I guess I am trying to find balance and shift focus to some positives, such as new species being discovered and the rise of renewable energy support. But not just big things - tiny magic moments, rainbows, collecting and eating food that you have grown, laughing with loved ones. Celebrating the small stuff to give you energy to deal with the big stuff.
My work has always been about different forms of protection and shelter, I began by looking at it from a very selfish point of view… a lot of self-portraits and self-analysis which developed into struggling with how to protect everything. Clean water, forests, oceans, animals. Everything. Most of my works are abstracted forms of shelter, such as clothing and structures.
What feelings would you like the exhibition to inspire in its audiences? What messages would you like them to take away?
I was thinking about this actually. I guess a sense of comfort, the way I try and represent the feeling of protection or the idea of shelter. I want to make people feel secure and comfortable but also more aware and conscious.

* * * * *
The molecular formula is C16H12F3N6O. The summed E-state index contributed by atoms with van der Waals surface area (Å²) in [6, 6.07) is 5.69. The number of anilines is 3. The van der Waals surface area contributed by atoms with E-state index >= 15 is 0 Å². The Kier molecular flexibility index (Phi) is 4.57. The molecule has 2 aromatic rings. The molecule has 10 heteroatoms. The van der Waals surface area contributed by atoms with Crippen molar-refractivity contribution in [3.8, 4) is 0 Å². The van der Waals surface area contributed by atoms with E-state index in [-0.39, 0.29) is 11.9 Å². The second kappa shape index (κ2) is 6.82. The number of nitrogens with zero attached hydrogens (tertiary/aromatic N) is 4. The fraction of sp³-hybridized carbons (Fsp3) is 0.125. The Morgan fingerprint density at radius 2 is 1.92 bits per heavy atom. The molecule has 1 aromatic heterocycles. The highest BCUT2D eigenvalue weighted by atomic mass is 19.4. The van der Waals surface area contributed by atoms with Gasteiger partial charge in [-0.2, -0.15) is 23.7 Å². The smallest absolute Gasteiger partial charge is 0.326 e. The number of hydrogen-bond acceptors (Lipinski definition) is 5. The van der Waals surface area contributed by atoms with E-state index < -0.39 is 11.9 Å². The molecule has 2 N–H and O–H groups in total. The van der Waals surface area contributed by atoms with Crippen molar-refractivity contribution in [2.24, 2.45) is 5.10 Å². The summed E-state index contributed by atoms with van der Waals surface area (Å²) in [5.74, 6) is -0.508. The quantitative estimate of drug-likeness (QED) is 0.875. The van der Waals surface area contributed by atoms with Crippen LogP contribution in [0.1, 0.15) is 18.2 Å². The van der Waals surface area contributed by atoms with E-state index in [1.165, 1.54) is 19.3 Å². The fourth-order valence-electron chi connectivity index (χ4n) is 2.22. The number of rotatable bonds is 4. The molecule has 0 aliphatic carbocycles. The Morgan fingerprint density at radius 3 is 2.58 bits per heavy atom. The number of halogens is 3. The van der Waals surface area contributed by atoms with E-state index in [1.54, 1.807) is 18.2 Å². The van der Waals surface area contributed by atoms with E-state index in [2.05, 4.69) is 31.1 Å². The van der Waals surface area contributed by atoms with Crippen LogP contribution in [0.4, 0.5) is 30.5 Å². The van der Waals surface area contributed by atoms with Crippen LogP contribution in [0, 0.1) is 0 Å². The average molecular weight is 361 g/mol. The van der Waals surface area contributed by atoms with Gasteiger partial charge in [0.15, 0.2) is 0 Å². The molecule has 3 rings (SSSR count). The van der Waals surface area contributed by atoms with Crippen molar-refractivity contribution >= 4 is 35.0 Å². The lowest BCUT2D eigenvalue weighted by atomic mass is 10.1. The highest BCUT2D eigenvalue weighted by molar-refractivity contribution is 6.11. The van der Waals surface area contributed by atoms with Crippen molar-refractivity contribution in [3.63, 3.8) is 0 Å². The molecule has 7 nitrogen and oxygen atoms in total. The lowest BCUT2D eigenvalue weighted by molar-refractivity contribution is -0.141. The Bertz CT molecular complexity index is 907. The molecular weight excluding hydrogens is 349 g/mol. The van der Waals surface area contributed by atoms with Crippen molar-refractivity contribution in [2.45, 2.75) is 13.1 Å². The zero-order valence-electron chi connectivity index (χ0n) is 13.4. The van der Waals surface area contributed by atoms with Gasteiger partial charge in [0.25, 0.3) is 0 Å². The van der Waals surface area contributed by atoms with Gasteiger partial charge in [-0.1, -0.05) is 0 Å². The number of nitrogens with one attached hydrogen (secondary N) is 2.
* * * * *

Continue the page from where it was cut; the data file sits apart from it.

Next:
Within the growing awareness, but making it approachable. It seems like a lot of people are afraid to make changes, so I guess making it more approachable and making people more aware.
Your works are very impressive! What tools and materials do you use most? Which are your favourite?
Thank you! My main tool, at the moment, is my hands. The materials are predominantly rubbish. It’s hard to have a favourite. I have a few people in my life who collect incessantly.
For me, my lifestyle choices don’t really produce much waste, so I enlist people to save bits and pieces for me. I guess I observe materials for their texture, colour and availability. For example, I was recently making beads from straws and lollipop sticks because they are everywhere on the ground, at the beach etc.
I guess when I see something on repeat I start to formulate ideas through the frustration. I remember at one point my partner and I were buying a lot of oranges at the fruit market, so I was making various things with the fluoro plastic string bags: sewing them together, weaving through them.
I did a series inspired by the Japanese art of Kokedama. Instead of wrapping the root ball in string, I nestled plants into the string bags and strung them up. I guess my tools and materials evolve depending on what is being wasted around me. I look for solutions.